Kadaknath poultry rearing provides a sustainable livelihood opportunity for Keena and her family
Smt. Keena wife of Shri Nanu of Mendal village, District Jhabua, Madhya Pradesh was landless and survived on wage labour, with her husband and two daughters. The family would migrate in search of wage labour, to nearby villages for almost seven months each year from September to March.
In March 2005, when Keena returned to her village for the festival of Holi, she happened to participate in a village meeting for Self Help Groups organized by the Assistant Development Officer (ADO), of the Jhabua Zila Panchayat, in charge of the Swarnjayanti Gram Swarozgar Yojana (SGSY). In the meeting Keena and other women from the village, discussed with the ADO about forming an SHG. Post the meeting, Keena was convinced and decided to become a member of the Self Help Group called the “Kala Bachat Samuh” along with eleven other women of her village. Members of the SHG met once each month and initially savings and credit was the only activity undertaken. A year after forming the SHG, members decided to initiate some activities to generate income for the family. However, considering the low saving level within the group, Keena obtained a bank loan of Rs.22,000/- with a 50% subsidy under the SGSY and the Integrated Tribal Development Project, facilitated by the Madhya Pradesh Rural Livelihoods Project (MPRLP). With her past experience and interest in rearing local poultry birds, Keena decided to rear Kadaknath, an indigenous poultry breed of Jhabua District. In order to gain an understanding of setting up a small farm, Keena visited the government Kadaknath farm at Jhabua to get formally trained in rearing poultry. The training was provided free of cost by the farm over a three day duration. The on-farm training provided Keena with the necessary skills for systematic rearing and provided critical inputs essential to initiate Kadaknath poultry rearing.
Dr. Rathi at the government run Kadaknath farm provided all the information to support Keena to start a viable unit. Keena first constructed a shed measuring 22*12 feet with the help of her husband and a skilled mason. With the loan amount, Keena purchased 200, 15-20 day old pre-vaccinated chicks at the rate of Rs 15 per chick from the government farm. The follow-up vaccination and deworming services were also provided by staff from the farm at the village at no additional cost.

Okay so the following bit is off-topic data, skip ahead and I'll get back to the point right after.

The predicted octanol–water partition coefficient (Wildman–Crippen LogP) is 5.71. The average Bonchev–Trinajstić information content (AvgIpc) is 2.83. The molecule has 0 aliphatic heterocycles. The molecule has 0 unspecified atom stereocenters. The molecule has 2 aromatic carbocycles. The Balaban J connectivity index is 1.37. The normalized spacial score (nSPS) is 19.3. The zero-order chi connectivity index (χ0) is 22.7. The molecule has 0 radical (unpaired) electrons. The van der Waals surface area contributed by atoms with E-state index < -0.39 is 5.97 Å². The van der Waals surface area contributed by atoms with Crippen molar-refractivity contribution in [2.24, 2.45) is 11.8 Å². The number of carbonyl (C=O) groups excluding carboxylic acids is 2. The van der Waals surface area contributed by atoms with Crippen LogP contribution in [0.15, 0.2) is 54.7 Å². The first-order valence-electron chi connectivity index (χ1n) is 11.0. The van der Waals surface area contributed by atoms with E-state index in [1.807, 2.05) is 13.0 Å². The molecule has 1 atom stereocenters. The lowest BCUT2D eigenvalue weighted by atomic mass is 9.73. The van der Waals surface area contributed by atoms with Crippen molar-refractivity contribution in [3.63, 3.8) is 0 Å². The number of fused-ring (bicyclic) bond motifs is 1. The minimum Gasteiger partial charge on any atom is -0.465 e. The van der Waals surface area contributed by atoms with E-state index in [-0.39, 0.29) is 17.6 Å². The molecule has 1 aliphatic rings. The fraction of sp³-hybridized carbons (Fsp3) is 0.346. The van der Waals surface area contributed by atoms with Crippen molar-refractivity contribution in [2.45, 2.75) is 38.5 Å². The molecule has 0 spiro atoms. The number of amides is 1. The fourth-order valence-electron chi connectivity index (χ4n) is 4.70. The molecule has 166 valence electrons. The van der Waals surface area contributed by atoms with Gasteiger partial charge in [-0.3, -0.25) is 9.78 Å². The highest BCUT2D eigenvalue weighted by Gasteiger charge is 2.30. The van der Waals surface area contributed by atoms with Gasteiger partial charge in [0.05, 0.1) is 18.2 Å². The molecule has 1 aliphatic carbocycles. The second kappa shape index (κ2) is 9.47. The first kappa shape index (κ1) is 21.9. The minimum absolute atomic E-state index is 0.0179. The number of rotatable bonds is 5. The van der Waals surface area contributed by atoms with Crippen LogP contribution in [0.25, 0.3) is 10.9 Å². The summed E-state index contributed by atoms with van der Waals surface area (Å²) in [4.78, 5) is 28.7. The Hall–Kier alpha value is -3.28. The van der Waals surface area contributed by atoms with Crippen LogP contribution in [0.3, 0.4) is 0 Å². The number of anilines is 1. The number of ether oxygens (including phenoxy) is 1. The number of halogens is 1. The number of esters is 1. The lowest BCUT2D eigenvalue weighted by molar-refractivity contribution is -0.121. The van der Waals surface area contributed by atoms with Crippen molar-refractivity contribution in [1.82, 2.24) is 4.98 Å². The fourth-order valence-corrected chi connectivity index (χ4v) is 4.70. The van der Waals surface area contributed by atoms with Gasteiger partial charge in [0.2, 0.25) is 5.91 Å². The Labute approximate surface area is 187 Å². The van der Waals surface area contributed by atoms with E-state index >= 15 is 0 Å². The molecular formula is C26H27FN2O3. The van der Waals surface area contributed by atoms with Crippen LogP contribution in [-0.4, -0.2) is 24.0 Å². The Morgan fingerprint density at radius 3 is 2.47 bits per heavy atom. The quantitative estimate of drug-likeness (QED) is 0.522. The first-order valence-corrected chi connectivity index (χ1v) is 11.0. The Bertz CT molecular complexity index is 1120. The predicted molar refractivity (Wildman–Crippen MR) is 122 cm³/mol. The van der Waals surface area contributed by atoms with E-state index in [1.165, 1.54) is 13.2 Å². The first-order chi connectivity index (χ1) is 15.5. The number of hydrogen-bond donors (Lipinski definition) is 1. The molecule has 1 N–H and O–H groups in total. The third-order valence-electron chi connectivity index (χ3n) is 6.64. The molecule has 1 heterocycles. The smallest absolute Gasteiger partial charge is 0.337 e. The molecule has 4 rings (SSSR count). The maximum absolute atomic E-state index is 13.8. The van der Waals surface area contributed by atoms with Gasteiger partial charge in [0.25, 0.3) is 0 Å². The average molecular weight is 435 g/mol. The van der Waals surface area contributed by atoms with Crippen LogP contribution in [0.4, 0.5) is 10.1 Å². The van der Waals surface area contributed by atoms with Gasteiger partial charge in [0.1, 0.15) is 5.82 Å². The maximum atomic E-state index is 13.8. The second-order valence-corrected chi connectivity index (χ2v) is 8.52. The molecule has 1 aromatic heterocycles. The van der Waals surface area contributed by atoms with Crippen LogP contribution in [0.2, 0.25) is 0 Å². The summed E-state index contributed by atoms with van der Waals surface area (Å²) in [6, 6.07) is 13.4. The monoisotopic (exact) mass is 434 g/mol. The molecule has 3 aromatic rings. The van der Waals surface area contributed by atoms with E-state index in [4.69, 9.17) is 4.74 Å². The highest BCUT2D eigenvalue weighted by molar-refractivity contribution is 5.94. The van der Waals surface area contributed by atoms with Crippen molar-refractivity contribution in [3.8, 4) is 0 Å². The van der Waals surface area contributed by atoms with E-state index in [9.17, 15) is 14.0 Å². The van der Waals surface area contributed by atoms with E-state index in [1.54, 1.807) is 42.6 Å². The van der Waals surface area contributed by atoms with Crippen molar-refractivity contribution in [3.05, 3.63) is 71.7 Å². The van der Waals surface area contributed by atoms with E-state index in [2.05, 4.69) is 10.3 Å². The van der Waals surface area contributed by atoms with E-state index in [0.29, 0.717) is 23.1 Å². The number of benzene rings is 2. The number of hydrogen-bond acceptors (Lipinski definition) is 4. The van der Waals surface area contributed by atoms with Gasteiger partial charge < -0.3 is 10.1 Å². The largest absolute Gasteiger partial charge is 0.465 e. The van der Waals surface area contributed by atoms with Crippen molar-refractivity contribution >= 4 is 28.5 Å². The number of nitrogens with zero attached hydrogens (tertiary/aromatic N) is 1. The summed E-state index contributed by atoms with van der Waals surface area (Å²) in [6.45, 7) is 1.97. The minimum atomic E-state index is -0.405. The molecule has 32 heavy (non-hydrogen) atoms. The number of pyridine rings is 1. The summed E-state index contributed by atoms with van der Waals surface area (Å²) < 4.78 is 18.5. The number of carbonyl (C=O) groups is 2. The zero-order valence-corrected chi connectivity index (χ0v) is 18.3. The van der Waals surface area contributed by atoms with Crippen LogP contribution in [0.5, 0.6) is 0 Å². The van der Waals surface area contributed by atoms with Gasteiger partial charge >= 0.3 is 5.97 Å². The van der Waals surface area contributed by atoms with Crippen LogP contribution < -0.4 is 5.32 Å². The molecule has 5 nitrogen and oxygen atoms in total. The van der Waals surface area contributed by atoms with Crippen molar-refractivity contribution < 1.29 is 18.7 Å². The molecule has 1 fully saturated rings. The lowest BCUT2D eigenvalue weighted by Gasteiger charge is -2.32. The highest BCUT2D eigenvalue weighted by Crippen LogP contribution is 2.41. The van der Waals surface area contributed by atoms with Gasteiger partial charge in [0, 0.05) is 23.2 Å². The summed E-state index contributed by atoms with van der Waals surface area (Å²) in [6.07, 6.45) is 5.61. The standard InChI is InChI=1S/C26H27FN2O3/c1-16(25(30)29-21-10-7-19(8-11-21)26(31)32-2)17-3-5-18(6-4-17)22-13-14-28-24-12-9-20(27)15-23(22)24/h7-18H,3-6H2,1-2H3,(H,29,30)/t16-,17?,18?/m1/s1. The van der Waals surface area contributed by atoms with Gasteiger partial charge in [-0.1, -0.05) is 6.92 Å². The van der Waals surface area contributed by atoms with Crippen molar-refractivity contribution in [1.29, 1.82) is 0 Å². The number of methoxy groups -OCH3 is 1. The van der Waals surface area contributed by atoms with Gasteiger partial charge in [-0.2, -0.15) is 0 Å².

Although initially Keena had purchased 200 chicks through the loan received from the bank, in the second cycle of the same year she decided to buy only 100 chicks keeping in mind her investment capacity. Her Kadaknath rearing venture resulted in a profit of more than Rs 37000/- in a year enabling her to return the loan of Rs. 11,000/- to the bank in 2007. Most birds are sold by Keena for Rs 300 each as they reach 5-6 months of age and weigh between 1-1 ½ Kg. Keena is able to sell the birds from her home itself, and rarely does her husband have to visit the local village haat. Kadaknath birds sell at a premium of 100% -150% compared to broilers as these birds are attributed to have medicinal value and a distinct dark meat which is much sought after by the local population.
The Kadaknath poultry rearing unit emerged as a good source of income for Keena to meet both her household financial needs as also provide a source of nutrition for herself and her family. With the surplus income generated from Kadaknath rearing she has purchased assets in the form of a bullock, 4 goats and a small flock of desi birds. The family regularly feeds on eggs and chicken, especially during festivals and when guests visit them. Keena has now taken two acres of agricultural land on annual lease. She cultivated wheat and gram (chick peas) during the Rabi season and Maize during the Kharif season which not only helped her to meet the food requirements of her family but also provided a feed-base for her scavenging birds. In order to get good returns from the Kadaknath birds, Keena supplements their feeding with commercial feed. Her good management practices are reflected by a low mortality rate of 10%.
Not only is Keena an active member of the SHG, she also manages the finances at home with support from her husband. Till date she has successfully reared six cycles of Kadaknath birds and finds pride in running this enterprise, which has stopped her family from frequent migration. “There is no need for the family to migrate in search of wage labour anymore”, contends Keena. She is a happy woman who has set an example for other tribal families to emulate.
 Swarnjayanti Gram Swarozgar Yojana - SGSY is being implemented since April 1999 as a major anti-poverty scheme for the rural poor, by organizing them into Self Help Groups (SHGs), providing them with skill development training and facilitating credit linkage with financial institutions and providing infrastructure and marketing support for the products produced by them. The Government of India and the State Governments share costs for the implementation of the scheme in the ratio of 75:25 (Source: Ministry of Rural Development, http://rural.nic.in/book99-00/chap-6-a.pdf)
Contributed by - Dr R K Pathan and Country team India